U.S. employers added only 74,000 jobs in December, pushing the unemployment rate down to 6.7 percent, down from its previous rate of 7 percent, the U.S. Bureau of Labor Statistics reported Friday.
A full two-thirds of the unemployment rate is due to people who have given up on finding work – and a at least one news outlets has taken notice:
BREAKING: US economy adds 74K jobs; unemployment falls to 6.7 percent because fewer people seek work.
— The Associated Press (@AP) January 10, 2014
Earlier estimates had put the number of jobs added in December at around 197,000, which is obviously far more than what we got Friday. However, it’s important to note that the December numbers will be revised in the future, meaning that that 74,000 figure may increase.
The U-6 unemployment rate, considered a broader measure of actual unemployment in the U.S., held steady at 13.1 percent, its best posting since around November 2008.
The labor force participation rate dropped to 62.8 percent, down from its previous rate of 63.0 percent. This economic indicator has not been this bad since March 1978:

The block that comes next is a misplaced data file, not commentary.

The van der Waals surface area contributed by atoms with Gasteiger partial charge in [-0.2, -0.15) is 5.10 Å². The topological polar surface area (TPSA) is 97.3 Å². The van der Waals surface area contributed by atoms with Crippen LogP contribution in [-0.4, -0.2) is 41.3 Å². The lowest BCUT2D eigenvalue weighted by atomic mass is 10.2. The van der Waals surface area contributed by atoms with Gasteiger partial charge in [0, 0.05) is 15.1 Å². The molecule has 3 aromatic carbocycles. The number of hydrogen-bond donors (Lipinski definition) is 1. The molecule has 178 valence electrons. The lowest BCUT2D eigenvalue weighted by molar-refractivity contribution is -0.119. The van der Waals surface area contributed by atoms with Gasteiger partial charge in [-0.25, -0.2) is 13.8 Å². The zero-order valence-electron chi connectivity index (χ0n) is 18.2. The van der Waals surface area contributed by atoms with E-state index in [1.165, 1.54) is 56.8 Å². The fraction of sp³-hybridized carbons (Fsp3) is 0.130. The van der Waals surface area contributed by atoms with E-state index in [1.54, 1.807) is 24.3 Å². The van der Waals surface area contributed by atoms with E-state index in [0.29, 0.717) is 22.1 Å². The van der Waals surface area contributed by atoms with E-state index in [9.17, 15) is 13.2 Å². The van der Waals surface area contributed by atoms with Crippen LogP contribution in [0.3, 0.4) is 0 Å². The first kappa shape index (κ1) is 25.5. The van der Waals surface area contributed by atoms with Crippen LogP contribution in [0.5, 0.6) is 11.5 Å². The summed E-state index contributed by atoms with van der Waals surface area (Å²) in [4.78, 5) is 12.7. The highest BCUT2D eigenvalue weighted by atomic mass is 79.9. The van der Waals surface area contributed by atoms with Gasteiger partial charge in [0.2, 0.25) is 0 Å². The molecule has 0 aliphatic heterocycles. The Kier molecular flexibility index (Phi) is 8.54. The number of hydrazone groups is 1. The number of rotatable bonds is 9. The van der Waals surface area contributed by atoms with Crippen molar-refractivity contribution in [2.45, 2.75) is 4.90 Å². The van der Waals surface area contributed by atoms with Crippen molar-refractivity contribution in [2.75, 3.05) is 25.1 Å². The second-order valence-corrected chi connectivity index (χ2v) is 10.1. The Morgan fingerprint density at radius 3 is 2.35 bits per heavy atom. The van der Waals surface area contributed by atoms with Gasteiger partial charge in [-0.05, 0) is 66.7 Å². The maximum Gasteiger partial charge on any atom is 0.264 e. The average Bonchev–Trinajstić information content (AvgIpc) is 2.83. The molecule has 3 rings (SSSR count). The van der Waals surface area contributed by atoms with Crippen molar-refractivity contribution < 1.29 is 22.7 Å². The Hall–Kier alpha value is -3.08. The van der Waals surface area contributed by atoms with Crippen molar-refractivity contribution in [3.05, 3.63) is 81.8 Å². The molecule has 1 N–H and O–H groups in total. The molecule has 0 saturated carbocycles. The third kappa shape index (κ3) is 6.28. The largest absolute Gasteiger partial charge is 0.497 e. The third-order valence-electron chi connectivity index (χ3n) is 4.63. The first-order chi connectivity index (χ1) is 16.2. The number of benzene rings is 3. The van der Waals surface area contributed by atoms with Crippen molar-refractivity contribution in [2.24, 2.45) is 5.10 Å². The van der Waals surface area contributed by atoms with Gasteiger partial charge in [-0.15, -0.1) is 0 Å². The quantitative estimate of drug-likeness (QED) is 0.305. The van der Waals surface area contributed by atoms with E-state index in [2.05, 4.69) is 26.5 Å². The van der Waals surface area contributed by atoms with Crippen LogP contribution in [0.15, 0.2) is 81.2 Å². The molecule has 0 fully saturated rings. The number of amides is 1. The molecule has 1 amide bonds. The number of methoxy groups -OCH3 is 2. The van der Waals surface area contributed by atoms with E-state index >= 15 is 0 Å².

The decline in both unemployment and labor force participation comes just weeks after the United States Federal Reserve announced it would drawdown multibillion-dollar quantitative easing policies in 2014.
The Fed said in December it would taper its $85 billion monthly purchases of Treasurys and Treasury mortgage-backed securities by $5 billion each starting in January.
Industries, including transportation and warehousing, financial activities, leisure and hospitality, and government, saw virtually no change in employment in December.
Further, according to Friday’s report, “the employment-population ratio was unchanged at 58.6 percent.”
Here’s unemployment broken up by group:
- Men: 6.3 Percent (previous: 6.7 percent)
- Women: 6.0 percent (previous: 6.2 percent)
- Teenagers: 20.2 percent (previous: 20.8 percent)
- Whites: 5.9 percent (previous: 6.2 percent)
- Blacks: 11.9 percent (previous: 12.5 percent)
- Hispanics: 8.3 percent (previous: 8.7 percent)
- Asians (not seasonally adjusted): 4.1 percent (previous: 5.3 percent)
This is a breaking story. Updates will be added as they become available.
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